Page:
Maintenance of the Body
, which clings to the glomerular capillaries,
consists of highly modiﬁed, branching epithelial cells called
o-sīts; “foot cells”) (see Figure 25.10a and
b). Te octopus-like podocytes terminate in
which interdigitate as they cling to the basement membrane
of the glomerulus. Te cle±s or openings between the foot
processes are called
. Trough these slits, ﬁl-
trate enters the
inside the glomerular capsule.
We describe the
, the ﬁlter that lies between
the blood in the glomerulus and the ﬁltrate in the capsular
space, on p. 965.
Renal Tubule and Collecting Duct
is about 3 cm (1.2 inches) long and has three ma-
jor parts. It leaves the glomerular capsule as the elaborately coiled
proximal convoluted tubule
, drops into a hairpin loop called the
, and then winds and twists again as the
before emptying into a collecting duct. Te terms
indicate the relationship of the convoluted
tubules to the renal corpuscle—ﬁltrate from the renal corpuscle
passes through the proximal convoluted tubule ﬁrst and then the
distal convoluted tubule, which is thus “further away” from the
renal corpuscle. Te meandering nature of the renal tubule in-
creases its length and enhances its ﬁltrate processing capabilities.
Troughout their length, the renal tubule and collecting duct
consist of a single layer of polar epithelial cells on a basement
membrane. However, each region has a unique histology that
reﬂects its role in processing ﬁltrate.
Proximal Convoluted Tubule (PCT)
Te walls of the
are formed by cuboidal epithelial cells with
large mitochondria, and their apical (luminal) surfaces bear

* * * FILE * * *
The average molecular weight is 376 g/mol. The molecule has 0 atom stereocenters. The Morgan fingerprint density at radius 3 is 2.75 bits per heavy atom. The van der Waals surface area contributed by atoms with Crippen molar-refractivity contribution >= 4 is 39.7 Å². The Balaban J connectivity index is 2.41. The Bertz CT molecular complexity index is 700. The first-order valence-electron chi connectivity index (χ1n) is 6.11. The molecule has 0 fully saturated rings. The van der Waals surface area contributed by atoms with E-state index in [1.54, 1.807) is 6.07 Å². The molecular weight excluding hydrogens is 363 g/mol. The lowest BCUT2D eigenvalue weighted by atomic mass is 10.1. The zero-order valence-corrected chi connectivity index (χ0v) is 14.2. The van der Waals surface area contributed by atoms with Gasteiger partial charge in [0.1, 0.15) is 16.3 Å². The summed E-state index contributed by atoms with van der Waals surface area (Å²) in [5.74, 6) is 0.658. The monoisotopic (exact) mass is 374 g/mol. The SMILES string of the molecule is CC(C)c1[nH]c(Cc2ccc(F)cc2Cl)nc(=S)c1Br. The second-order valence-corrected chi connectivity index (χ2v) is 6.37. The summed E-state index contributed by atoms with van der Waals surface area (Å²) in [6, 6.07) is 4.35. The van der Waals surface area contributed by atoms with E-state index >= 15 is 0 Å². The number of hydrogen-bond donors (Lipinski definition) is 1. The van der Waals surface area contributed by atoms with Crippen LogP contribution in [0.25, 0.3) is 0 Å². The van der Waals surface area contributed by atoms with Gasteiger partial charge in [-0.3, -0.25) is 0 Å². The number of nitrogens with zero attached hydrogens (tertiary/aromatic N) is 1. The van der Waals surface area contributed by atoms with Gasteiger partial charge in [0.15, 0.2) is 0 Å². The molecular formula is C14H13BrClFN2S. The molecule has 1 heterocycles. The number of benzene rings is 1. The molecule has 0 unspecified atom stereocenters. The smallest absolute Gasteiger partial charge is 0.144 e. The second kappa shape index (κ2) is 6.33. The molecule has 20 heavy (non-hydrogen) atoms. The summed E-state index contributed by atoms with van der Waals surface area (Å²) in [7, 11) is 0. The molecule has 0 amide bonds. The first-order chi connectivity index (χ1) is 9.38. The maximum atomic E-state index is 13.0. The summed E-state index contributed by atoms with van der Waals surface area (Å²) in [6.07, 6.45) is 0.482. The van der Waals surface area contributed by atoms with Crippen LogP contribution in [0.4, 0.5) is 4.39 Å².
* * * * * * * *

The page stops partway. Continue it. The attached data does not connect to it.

dense microvilli (Figure 25.5 and
). Just as in the
dramatically increases the surface
area and capacity for reabsorbing water and solutes from the
ﬁltrate and secreting substances into it.
loop of Henle
proximal part of the descending limb is continuous with the
proximal tubule and its cells are similar. Te rest of the descend-
ing limb, called the
descending thin limb
, consists of a simple
squamous epithelium. Te epithelium becomes cuboidal or
even low columnar in the ascending part of the nephron loop,
which is therefore called the
thick ascending limb
. In most neph-
rons, the entire ascending limb is thick but in some nephrons,
the thin segment extends around the bend as the
. Te thick and thin parts of the nephron loop are also re-
ferred to as thick and thin segments.
Distal Convoluted Tubule (DCT)
Te epithelial cells of the
, like those of the PC², are cuboidal and
conﬁned to the cortex, but they are thinner and almost entirely
lack microvilli (Figure 25.5).
contains two cell types.
Te more numerous
have sparse, short microvilli
and are responsible for maintaining the body’s water and Na
are cuboidal cells with abundant
microvilli. Tere are two varieties of intercalated cells (types A
and B), and each plays a role in maintaining the acid-base bal-
ance of the blood.
Each collecting duct receives ﬁltrate from many nephrons.
Te collecting ducts run through the medullary pyramids, giv-
ing them their striped appearance. As the collecting ducts ap-
proach the renal pelvis, they fuse together and deliver urine into
the minor calyces via papillae of the pyramids.
Classes of Nephrons
Nephrons are generally divided into two major groups, cortical
account for 85% of the nephrons in the kid-
neys. Except for small parts of their nephron loops that dip into
the outer medulla, they are located entirely in the cortex.
Photomicrograph of renal cortical tissue (180
Scanning electron micrograph
of renal tubules (250
due to long microvilli)
of parietal layer of
Renal cortical tissue.